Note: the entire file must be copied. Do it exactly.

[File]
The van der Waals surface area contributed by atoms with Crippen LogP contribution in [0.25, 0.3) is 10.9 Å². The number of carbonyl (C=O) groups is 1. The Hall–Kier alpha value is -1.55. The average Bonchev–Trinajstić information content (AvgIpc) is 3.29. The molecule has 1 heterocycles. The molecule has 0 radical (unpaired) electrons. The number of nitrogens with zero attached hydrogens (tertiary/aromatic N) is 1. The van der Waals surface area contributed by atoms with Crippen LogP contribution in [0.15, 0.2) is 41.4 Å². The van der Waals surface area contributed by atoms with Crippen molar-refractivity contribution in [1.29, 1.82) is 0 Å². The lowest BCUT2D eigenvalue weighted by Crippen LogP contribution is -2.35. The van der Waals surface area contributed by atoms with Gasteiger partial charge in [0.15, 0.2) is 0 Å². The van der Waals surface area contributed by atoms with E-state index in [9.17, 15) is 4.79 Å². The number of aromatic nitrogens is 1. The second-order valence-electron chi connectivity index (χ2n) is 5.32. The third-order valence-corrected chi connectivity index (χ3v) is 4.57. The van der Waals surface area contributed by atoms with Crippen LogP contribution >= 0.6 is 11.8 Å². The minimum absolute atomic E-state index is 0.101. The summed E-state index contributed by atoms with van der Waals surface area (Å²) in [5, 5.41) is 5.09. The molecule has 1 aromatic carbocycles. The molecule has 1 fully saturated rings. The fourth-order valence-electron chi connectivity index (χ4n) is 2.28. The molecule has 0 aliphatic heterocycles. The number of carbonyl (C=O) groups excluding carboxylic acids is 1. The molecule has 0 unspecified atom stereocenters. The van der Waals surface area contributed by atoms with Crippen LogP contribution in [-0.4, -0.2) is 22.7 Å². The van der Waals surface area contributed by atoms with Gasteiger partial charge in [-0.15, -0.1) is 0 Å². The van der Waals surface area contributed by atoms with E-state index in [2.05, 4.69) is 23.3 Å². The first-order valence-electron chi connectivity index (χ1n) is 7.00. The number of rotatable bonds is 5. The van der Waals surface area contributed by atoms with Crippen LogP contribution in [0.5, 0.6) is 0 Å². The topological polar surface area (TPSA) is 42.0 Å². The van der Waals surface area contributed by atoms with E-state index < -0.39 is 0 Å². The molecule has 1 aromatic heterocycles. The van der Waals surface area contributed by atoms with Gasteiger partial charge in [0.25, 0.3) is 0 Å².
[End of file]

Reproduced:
The van der Waals surface area contributed by atoms with Crippen LogP contribution in [0.25, 0.3) is 10.9 Å². The number of carbonyl (C=O) groups is 1. The Hall–Kier alpha value is -1.55. The average Bonchev–Trinajstić information content (AvgIpc) is 3.29. The molecule has 1 heterocycles. The molecule has 0 radical (unpaired) electrons. The number of nitrogens with zero attached hydrogens (tertiary/aromatic N) is 1. The van der Waals surface area contributed by atoms with Crippen LogP contribution in [0.15, 0.2) is 41.4 Å². The van der Waals surface area contributed by atoms with Crippen molar-refractivity contribution in [1.29, 1.82) is 0 Å². The lowest BCUT2D eigenvalue weighted by Crippen LogP contribution is -2.35. The van der Waals surface area contributed by atoms with Gasteiger partial charge in [0.15, 0.2) is 0 Å². The van der Waals surface area contributed by atoms with E-state index in [9.17, 15) is 4.79 Å². The number of aromatic nitrogens is 1. The second-order valence-electron chi connectivity index (χ2n) is 5.32. The third-order valence-corrected chi connectivity index (χ3v) is 4.57. The van der Waals surface area contributed by atoms with Crippen LogP contribution >= 0.6 is 11.8 Å². The minimum absolute atomic E-state index is 0.101. The summed E-state index contributed by atoms with van der Waals surface area (Å²) in [5, 5.41) is 5.09. The molecule has 1 aromatic carbocycles. The molecule has 1 fully saturated rings. The fourth-order valence-electron chi connectivity index (χ4n) is 2.28. The molecule has 0 aliphatic heterocycles. The number of carbonyl (C=O) groups excluding carboxylic acids is 1. The molecule has 0 unspecified atom stereocenters. The van der Waals surface area contributed by atoms with Crippen LogP contribution in [-0.4, -0.2) is 22.7 Å². The van der Waals surface area contributed by atoms with Gasteiger partial charge in [-0.15, -0.1) is 0 Å². The van der Waals surface area contributed by atoms with E-state index in [2.05, 4.69) is 23.3 Å². The first-order valence-electron chi connectivity index (χ1n) is 7.00. The number of rotatable bonds is 5. The van der Waals surface area contributed by atoms with Crippen LogP contribution in [0.5, 0.6) is 0 Å². The topological polar surface area (TPSA) is 42.0 Å². The van der Waals surface area contributed by atoms with E-state index < -0.39 is 0 Å². The molecule has 1 aromatic heterocycles. The van der Waals surface area contributed by atoms with Gasteiger partial charge in [0.25, 0.3) is 0 Å².